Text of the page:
Kai Asakura talks Kyoji Horiguchi, Rizin 26
Having enjoyed a stellar UFC career as well as being the former champion, Horiguchi is widely viewed as one of the greats of Japanese MMA. Although the fight was not for the title, Asakura still shocked the world in 2019 when he left the champ flat on the canvas with barely a minute gone.
Horiguchi has not fought since. The pair were due a rematch last New Year’s Eve at Rizin 20 but it was cancelled due to what would be a long-term knee injury for the American Top Team man.
Now that the pair will finally have their rematch with the belt on the line, Asakura is anticipating something special,
“I think it will be most historic fight in recent Japanese MMA. I think this is the best match Japan has ever seen in the past five years.”
Asakura is undoubtedly a huge talent and has enjoyed a stellar year in 2020. He won the vacant belt at Rizin 23 with a soccer kick finish against Hiromasa Ougikubo and defended it the following month with another first-round soccer kick, this time against Shoji Maruyama at Rizin 24.
Although the 27-year-old says that he is not a football fan he has a habit of finishing fights with soccer kicks. Asakura says this is one of the advantages of competing under Rizin rules,
‘“I am starting be able to dictate the fight and see things more clearly, so I am calm during these moments and function properly. I like to use my soccer kicks so I prefer the rules that allow them.”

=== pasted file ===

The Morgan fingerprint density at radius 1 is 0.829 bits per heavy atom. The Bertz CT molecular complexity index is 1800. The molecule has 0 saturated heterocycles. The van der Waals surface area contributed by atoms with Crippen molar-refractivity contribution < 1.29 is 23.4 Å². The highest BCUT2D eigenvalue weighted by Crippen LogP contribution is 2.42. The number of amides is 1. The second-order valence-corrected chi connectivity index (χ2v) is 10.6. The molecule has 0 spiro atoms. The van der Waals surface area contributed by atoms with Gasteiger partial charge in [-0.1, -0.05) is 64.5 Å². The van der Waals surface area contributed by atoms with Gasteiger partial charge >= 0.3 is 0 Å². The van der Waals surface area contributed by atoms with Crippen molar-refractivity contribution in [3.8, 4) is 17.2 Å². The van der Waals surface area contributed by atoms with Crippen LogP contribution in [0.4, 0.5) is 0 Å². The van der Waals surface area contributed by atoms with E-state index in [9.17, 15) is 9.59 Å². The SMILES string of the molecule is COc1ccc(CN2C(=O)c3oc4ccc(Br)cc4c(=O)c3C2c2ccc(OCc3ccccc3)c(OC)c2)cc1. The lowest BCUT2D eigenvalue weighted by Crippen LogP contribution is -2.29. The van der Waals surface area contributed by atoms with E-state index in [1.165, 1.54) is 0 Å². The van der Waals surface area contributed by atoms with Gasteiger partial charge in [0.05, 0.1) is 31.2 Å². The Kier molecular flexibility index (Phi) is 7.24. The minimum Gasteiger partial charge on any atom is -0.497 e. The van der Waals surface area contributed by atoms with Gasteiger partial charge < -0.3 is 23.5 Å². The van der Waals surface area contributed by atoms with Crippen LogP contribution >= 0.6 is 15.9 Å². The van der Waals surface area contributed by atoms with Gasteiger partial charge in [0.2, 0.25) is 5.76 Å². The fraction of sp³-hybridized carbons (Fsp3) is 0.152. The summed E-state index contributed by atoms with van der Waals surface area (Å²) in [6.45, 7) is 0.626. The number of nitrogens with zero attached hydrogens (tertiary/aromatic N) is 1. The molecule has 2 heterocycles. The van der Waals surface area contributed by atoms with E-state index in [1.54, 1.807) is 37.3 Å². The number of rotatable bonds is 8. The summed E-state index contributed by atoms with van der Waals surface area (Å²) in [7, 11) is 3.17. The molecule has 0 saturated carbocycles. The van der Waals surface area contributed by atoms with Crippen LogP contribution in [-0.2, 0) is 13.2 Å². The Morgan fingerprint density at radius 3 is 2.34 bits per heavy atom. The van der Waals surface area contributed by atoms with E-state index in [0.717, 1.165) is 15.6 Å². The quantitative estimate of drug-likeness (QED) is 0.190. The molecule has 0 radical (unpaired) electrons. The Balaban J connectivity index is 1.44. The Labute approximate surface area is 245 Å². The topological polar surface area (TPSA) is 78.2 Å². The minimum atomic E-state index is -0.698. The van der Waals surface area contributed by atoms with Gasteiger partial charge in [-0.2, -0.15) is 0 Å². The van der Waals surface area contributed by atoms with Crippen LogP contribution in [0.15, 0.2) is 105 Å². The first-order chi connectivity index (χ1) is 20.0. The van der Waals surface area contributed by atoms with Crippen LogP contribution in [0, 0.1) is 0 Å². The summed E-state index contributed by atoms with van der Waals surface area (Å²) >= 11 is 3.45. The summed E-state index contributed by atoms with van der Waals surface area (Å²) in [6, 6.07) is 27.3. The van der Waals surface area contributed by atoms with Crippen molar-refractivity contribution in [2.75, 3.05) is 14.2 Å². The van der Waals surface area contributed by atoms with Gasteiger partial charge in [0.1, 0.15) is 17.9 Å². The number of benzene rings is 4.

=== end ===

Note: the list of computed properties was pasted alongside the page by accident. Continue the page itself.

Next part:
Given Horiguchi’s status in the sport, along with his own rapidly growing reputation as the new champion, Asakura is relishing the stakes at play and he’s gearing up to make a big statement, describing the reason the bout is so special as,
“The whole story that leads to this fight. A rematch after a huge upset. And I’ve gotten much better since. I am very confident in beating him again.”
Horiguchi established himself as one of the best flyweights in the UFC before signing with Rizin and Asakura would like to receive this level of international recognition,
“It will prove my strengths as a champion and determine the best Japanese bantamweight. The plan is to send a message to the global audience. I want to knock him out again and put my name out on the international mat.”
With a record that stands at 16-2 and an 82% finishing rate, Asakura has made no secret of his desire for bigger fights beyond this one,
“I want to challenge outside of Japan. I’d like to go after that Bellator belt,” he said.
If he is able to finish Horiguchi for a second time then a cross-promotional title tilt with Bellator could indeed be on the cards.